The Art League collected pennies from students and rewarded the biggest donors the honor of picking a piece of art for their school. The Hughes High class of 1939 won and went with “Hiawatha,” which Barnhorn made and signed in 1920. Its class of 1941 chose the colorful sailing ship frieze, which was signed by McDonald in 1912. The Class of 1946 sponsored the last fountain, a memorial to young Cincinnati men who fought in World War II.

In the years since being installed, the Indian lost its nose, lips and elbow, and the ship, a partially hollow, high-relief piece, got punched in, leaving a 2-inch-deep hole in its sail.

“Ken will have an engineering challenge to fix that,” said George Hibben, Rookwood’s director of stein design and development, who contracted Lay for the job.

“Other than the horrible damage (to the sail fountain), they’re in pretty good shape,” Lay said.

A group of Hughes alumni headed by Bev Bepler and Barbara Fullam (both Class of 1958), and David Morrical and Carolyn Trotta (both Class of 1959) raised money to pay for the project.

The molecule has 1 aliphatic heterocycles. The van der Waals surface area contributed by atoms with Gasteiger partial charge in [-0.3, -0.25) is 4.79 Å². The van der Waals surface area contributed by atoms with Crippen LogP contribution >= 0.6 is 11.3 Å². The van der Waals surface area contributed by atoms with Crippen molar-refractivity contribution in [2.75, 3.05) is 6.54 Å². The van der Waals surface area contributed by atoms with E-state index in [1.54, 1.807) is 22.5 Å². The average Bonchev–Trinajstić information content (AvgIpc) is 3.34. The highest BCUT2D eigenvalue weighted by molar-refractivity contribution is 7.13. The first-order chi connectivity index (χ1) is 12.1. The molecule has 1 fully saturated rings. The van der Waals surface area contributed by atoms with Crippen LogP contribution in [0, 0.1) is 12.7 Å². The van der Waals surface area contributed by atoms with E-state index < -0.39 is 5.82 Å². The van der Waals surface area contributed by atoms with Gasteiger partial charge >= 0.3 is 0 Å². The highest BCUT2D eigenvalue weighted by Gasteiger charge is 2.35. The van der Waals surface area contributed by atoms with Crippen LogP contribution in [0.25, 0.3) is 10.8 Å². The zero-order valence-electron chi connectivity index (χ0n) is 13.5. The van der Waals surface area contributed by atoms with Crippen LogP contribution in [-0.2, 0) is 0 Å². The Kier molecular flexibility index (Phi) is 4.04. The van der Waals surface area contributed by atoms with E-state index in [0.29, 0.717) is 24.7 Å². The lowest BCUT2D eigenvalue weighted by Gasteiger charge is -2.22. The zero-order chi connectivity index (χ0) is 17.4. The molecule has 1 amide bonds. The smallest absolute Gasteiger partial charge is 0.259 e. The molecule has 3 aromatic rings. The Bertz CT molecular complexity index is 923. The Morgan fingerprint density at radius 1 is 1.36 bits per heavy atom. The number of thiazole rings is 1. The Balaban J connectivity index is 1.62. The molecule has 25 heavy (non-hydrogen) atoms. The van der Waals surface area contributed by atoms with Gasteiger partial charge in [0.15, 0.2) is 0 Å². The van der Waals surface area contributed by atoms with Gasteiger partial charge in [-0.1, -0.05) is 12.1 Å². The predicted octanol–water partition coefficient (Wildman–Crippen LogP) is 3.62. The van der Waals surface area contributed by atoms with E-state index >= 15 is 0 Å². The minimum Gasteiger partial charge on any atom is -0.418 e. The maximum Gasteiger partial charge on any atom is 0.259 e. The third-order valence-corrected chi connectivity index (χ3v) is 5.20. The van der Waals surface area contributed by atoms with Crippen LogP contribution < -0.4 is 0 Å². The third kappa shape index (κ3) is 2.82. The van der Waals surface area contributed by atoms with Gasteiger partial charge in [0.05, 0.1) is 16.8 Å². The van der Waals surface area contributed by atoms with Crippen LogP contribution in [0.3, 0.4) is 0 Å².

The group’s thinking, Bepler said, was, “We have 12 gorgeous, gorgeous Rookwood fountains at Hughes High. … Now we’re all older, in our mid-seventies, and we can’t just keep the $8,000 we collected for Hughes. … Let’s get on the ball and do something with it.

“When you think of how old the school is and kids coming into the hallways and rough-housing, not realizing that what they’re brushing up against is so valuable …’ ” Bepler said. She said when she was at Hughes, all she remembers about the fountains is drinking from them.

Rookwood Pottery hired Ken Lay, a graphic designer whose side job is pottery restoration, to repair two rare fountains.

Lay, who earned a master’s degree in fine arts from Eastern Kentucky University and attended Tindell’s Restoration Schools and Studios near Nashville, Tennessee, normally works on pottery restoration in the basement of his Westwood home. This is his third on-site job. The others were at Two Red Roses Foundation in Palm Harbor, Florida, and Western & Southern Life Insurance Co.’s Guilford School building off Lytle Park in downtown Cincinnati.